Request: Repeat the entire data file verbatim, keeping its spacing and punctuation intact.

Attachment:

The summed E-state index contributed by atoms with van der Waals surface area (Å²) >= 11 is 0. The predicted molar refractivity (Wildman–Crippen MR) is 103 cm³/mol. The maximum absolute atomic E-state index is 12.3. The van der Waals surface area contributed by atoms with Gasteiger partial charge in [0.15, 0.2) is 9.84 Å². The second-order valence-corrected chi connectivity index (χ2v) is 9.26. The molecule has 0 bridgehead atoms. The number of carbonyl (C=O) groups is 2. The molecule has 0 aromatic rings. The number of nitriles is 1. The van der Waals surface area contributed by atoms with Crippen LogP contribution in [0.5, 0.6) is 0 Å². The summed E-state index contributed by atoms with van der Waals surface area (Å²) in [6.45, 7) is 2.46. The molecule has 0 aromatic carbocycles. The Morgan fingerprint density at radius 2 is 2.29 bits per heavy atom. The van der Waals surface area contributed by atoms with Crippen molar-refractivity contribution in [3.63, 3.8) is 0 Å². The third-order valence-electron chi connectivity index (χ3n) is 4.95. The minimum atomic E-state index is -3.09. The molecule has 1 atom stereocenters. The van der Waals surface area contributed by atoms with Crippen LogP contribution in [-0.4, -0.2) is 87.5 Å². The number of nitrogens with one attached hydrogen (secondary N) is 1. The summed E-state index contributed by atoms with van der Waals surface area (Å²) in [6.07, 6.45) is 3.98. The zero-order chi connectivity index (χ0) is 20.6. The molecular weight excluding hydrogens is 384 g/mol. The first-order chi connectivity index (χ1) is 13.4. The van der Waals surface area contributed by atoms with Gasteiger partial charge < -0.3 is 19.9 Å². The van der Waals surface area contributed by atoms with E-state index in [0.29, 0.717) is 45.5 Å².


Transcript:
The summed E-state index contributed by atoms with van der Waals surface area (Å²) >= 11 is 0. The predicted molar refractivity (Wildman–Crippen MR) is 103 cm³/mol. The maximum absolute atomic E-state index is 12.3. The van der Waals surface area contributed by atoms with Gasteiger partial charge in [0.15, 0.2) is 9.84 Å². The second-order valence-corrected chi connectivity index (χ2v) is 9.26. The molecule has 0 bridgehead atoms. The number of carbonyl (C=O) groups is 2. The molecule has 0 aromatic rings. The number of nitriles is 1. The van der Waals surface area contributed by atoms with Crippen LogP contribution in [0.5, 0.6) is 0 Å². The summed E-state index contributed by atoms with van der Waals surface area (Å²) in [6.45, 7) is 2.46. The molecule has 0 aromatic carbocycles. The Morgan fingerprint density at radius 2 is 2.29 bits per heavy atom. The van der Waals surface area contributed by atoms with Crippen molar-refractivity contribution in [3.63, 3.8) is 0 Å². The third-order valence-electron chi connectivity index (χ3n) is 4.95. The minimum atomic E-state index is -3.09. The molecule has 1 atom stereocenters. The van der Waals surface area contributed by atoms with Crippen LogP contribution in [-0.4, -0.2) is 87.5 Å². The number of nitrogens with one attached hydrogen (secondary N) is 1. The summed E-state index contributed by atoms with van der Waals surface area (Å²) in [6.07, 6.45) is 3.98. The zero-order chi connectivity index (χ0) is 20.6. The molecular weight excluding hydrogens is 384 g/mol. The first-order chi connectivity index (χ1) is 13.4. The van der Waals surface area contributed by atoms with Gasteiger partial charge < -0.3 is 19.9 Å². The van der Waals surface area contributed by atoms with E-state index in [0.29, 0.717) is 45.5 Å².